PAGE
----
SQBlib is an open-source gradient boosting / boosted trees implementation, coded fully in C++, offering the possibility to generate mex files to ease the integration with MATLAB.
If you use this code, please cite either:
Please READ THE FAQ to make sure that you make the most out of this library and gradient boosting.
- Fully-multithreaded (OpenMP)
- MATLAB Mex interface
- Possible losses:
- Classification: exponential, log
- Regression: squared
Download & Compile (MATLAB mex)
The source and pre-compiled binaries are available here.
You should first try the pre-compiled binaries, found in the build folder (Linux 64-bit, Mac OS 64-bit and Windows 7 64-bit). For __MAC__ you need to install the gcc47 port with "sudo port install gcc47"
to use the precompiled mex files.
If you experience issues then you should compile your own version:
- Decompress LBFGS and compile it with
./configure --disable-shared --enable-static --enable-sse2 && make -j
2) Open MATLAB, and type cd <folder_with_SQBlib>/src/MatrixSQB
- Compile the mex files with compileMex('<folder_where_lbfgs_is>/')
- Now the mex files should be compiled in the build/ directory.
For Mac Os, it is recommended to install gcc47 with macports. Compiling binaries for Windows is trickier, but the precompiled binaries should work with Windows 7. In linux, works like a charm.
Now we are ready to train a classifier and run predictions. You can find some examples in tests/classificationTest.m and tests/regressionTest.m.
Training the classifier
model = SQBMatrixTrain( featureMatrix, labelVector, maxIters, options )
- featureMatrix is of type single of size NxM, where N is the number of samples and M feature dimensionality.
- labelVector is a Nx1 vector, containing labels, either -1/+1 for classification problems or real values for regression. __WARNING__: there is no check for a classification loss, so make sure your labels are either +1 or -1.
- maxIters is of type uint32, and must be greater than zero.
- options is a structure with the following (some optional) fields:
- options.loss = 'exploss', 'logloss' or 'squaredloss'
- options.shrinkageFactor = shrinkage (regularization), (0,1]. Typically 0.1.
- options.subsamplingFactor = (0,1] fraction of training examples sampled randomly at each iteration. Typically 0.5.
- options.maxTreeDepth = uint32, >= 0. Maximum tree depth, if it equals to zero it means a single split with two possible return values. Typically 2.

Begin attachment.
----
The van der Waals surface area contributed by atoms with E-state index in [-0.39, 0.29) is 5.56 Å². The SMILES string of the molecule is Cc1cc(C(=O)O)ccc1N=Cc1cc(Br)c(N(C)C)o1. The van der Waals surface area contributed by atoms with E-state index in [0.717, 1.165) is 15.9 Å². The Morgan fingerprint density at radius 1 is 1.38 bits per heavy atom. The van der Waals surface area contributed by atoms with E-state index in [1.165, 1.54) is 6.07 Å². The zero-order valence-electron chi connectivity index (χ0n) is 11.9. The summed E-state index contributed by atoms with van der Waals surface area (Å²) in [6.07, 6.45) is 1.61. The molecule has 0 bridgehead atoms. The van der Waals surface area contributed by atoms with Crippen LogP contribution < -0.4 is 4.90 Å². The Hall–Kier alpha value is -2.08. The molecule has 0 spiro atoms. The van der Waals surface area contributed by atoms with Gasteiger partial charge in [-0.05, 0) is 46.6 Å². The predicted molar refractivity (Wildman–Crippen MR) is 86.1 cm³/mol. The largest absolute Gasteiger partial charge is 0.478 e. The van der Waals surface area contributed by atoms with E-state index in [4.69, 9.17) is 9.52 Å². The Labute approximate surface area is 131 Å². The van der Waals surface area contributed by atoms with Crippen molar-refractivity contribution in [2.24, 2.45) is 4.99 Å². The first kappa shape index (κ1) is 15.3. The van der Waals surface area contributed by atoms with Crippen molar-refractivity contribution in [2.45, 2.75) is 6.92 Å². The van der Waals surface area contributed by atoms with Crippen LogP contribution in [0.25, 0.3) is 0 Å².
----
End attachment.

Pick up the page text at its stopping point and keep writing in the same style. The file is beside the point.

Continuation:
- options.disableLineSearch = uint32(0) or uint32(1), if line search should be disabled. Typically leave to false (0).
- options.mtry = similar to random forests, number of features 'explored' per split when building the tree. If not given, then options.mtry = size(featureMatrix,2). In many cases it is good to choose mtry = uint32(ceil(sqrt(size(featureMatrix,2)))) as in RFs.
- options.randseed = random seed, optional, uint32
Once the classifier is learned, you can predict/test samples with
scores = SQBMatrixPredict( model, featureMatrix )
where featureMatrix is of type single.
You can always get the description of each required argument by calling the respective mex file with no arguments.
- Shall I use the exponential or the log loss for a classification problem?
I haven't seen any important behavioral difference between the two, but generally the exponential loss does better, given that you apply enough shrinkage and iterate long enough.
- Should I limit the number of iterations to reduce overfitting?
- What is a typical good value for tree depth and shrinkage?
This is something that was suggested in some publications, but in my experience it is better to set the right tree depth and shrinkage factor to proper values, so that early stopping is not necessary and adaboost doesn't show overfitting as the number of iterations increases. This is a not well understood characteristic of boosting: if you set up your weak learners properly, it is better to iterate long enough to achieve a certain 'averaging' phase, where generalization improves asymptotically, contrary to what common sense would tell.
- What about mtry?
Typically I try shrinkage 0.1 and max tree depth = 2. But it depends on each case, in particular how powerful the features are.
In general it improves performance, you can try mtry = sqrt( num of features ). Setting this value depends on the power of the features and how many of them are relevant, as with Random Forests.
- Is there a connection between Random Forests and Boosted Trees?
Yes, indeed. If you set shrinkage to a very low value, and set mtry = sqrt( num of features), disable line search, and use the exponential loss, then the resulting classifier will be very similar to Random Forests. The main difference is that this Boosted Trees implementation uses regression trees, that in the case of the exp loss try to reduce misclassification error at each split, while Random Forests generally use the gini index or entropy. Some interesting insights between boosting and bagging are found in "Robust Boosting and its Relation to Bagging" (2005) by S. Rosset.